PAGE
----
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Writings based on Objectivism, the philosophy of Ayn Rand

Ayn Rand's most popular novels are Atlas Shrugged and The Fountainhead, which present her philosophy, Objectivism, in vivid characterizations.

  Metaphysics, epistemology, ethics, esthetics, and  politics are the five main branches of philosophy that she identifies. Utilizing her methodology, one can be rational about all aspects of life. These essays present my understanding of Objectivism.

Older Essays

This is Your Mind

Independence Day Special 2005

Copyright Issues Statement

Independence Day Special 2011:

 Jesus or Ayn Rand?

Don't Blame Wall Street

Governments and Individual Rights

Anarcho-Capitalism rebuttal

Doctors and Individual Rights

Internet Freedom VS On-line Piracy

Laws Must be Specific to Preserve Freedom

To Students of Objectivism

Kant as Founder of Modern Art

Thinking in Terms of Principles

The Purpose of Art

On Objectivity -- The Method of Thought

Applications of Philosophy

Happiness by a Proper Standard

Morality and War

Induction and Anarchism

Immigration and Applied Egoism

Independence Day 2012:

  Losing the Battle

On Civil Society

Batman and Justice

Paul Ryan and Objectivism

Philosophy in the Workplace

Articulating Freedom

The Argument for Freedom


Black Friday Special, The Morality of Profit

Intellectual Property Rights

How The Internet Works

Carnegie Museum of Art and Natural History

The Morality of Copyrights and Patents


Freedom of Speech -- a Sacred Right

Objective Value

Teleological Measurements




Ayn Rand as a Moral Hero

Moral Integrity

On Dualism

Protest NSA Spying

The Objectivist Trilogy

The DIM Hypothesis

Tolerance and DIM

Individual Rights

How We Know



































Date: Wed, 9 Sep 1998
Time and Infinity
Thomas M. Miovas, Jr.

Does the universe add up to nothing?

A few years ago, I posted a series of essays to another forum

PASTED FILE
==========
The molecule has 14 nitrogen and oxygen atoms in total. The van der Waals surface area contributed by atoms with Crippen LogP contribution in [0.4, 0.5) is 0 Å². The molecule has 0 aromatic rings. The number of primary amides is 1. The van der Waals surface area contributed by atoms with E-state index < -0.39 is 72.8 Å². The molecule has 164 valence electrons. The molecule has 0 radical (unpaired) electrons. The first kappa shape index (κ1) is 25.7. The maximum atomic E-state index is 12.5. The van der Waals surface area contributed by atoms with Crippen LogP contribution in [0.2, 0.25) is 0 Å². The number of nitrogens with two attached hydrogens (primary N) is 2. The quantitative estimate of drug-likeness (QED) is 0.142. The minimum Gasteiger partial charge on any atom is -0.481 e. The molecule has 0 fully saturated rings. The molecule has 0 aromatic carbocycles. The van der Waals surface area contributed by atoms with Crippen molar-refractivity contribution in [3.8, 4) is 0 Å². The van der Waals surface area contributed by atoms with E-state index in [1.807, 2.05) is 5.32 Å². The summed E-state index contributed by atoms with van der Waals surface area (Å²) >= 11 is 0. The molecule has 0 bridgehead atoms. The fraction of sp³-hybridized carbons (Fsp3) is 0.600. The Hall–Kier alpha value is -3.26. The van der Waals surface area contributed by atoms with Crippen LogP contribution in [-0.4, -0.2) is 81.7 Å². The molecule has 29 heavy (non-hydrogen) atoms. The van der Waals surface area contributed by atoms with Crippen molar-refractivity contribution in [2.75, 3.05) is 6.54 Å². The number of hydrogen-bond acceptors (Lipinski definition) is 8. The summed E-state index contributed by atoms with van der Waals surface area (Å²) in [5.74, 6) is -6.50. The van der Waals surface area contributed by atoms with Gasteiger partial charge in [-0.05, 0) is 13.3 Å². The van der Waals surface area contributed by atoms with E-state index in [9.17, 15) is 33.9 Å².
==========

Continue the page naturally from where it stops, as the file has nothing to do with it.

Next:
about a physicist who claimed that everything is really nothing,
because if you add up all the known energies, you get -- zero!
Now, he was wrong about everything being nothing, but it is true
that for any given change, something else has to change (you
can't get something from nothing, even for motion or change), so
the mathematical signs of the energies / motions cancel out --
leading to zero, if you add them all up. Of course, you have to
understand energy as a concept of motion (or change) to see
this, which is controversial.

If time is understood to be a measure of motion (change), as I
wrote about several months ago, then time *has* to be local,
because you can only measure the changes occurring immediately
around you. Even if one measures, say, photons from a distant
galaxy, the measurement occurs locally in actuality. One then
infers, from know physics, that the photon came from a distant

I think the idea of "circular time" comes about because the
universe as a whole is finite, since it has an identity -- it is
something specific, which we get from our first perception.
Integrate this with the idea that existence is a full plenum,
and any specific change must come about due to something else
changing (or something else changing because the "first change"
took place). Any "first change" (you can start wherever you
like) "evolves" into a series of changes, like a ripple
throughout the entire universe, which will eventually meet and
cancel itself out -- effectively "resetting" the process.

For example, let's say one takes two ball bearings with an
explosive device between them, and places them in deep space.
The explosive is detonated and the ball bearings fly away from
one another. Due to Newton's laws of motion, they will have
equal but opposite motions. They can't literally continue in a
straight line away from one another, because the universe is
finite, though unbounded, so they will eventually meet one
another, and stop -- provided, of course, neither gains nor
loses energy in their travels. If the ball bearings were being
used as a clock, once they stopped, you would no longer be able
to keep time with them -- effectively, one would have to start
the clock all over again.

Matt Sissel Fine Art

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Thomas M. Miovas, Jr.



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Proud to be an Objectivist -- one who follows Ayn Rand's philosophy of Objectivism: I've earned it.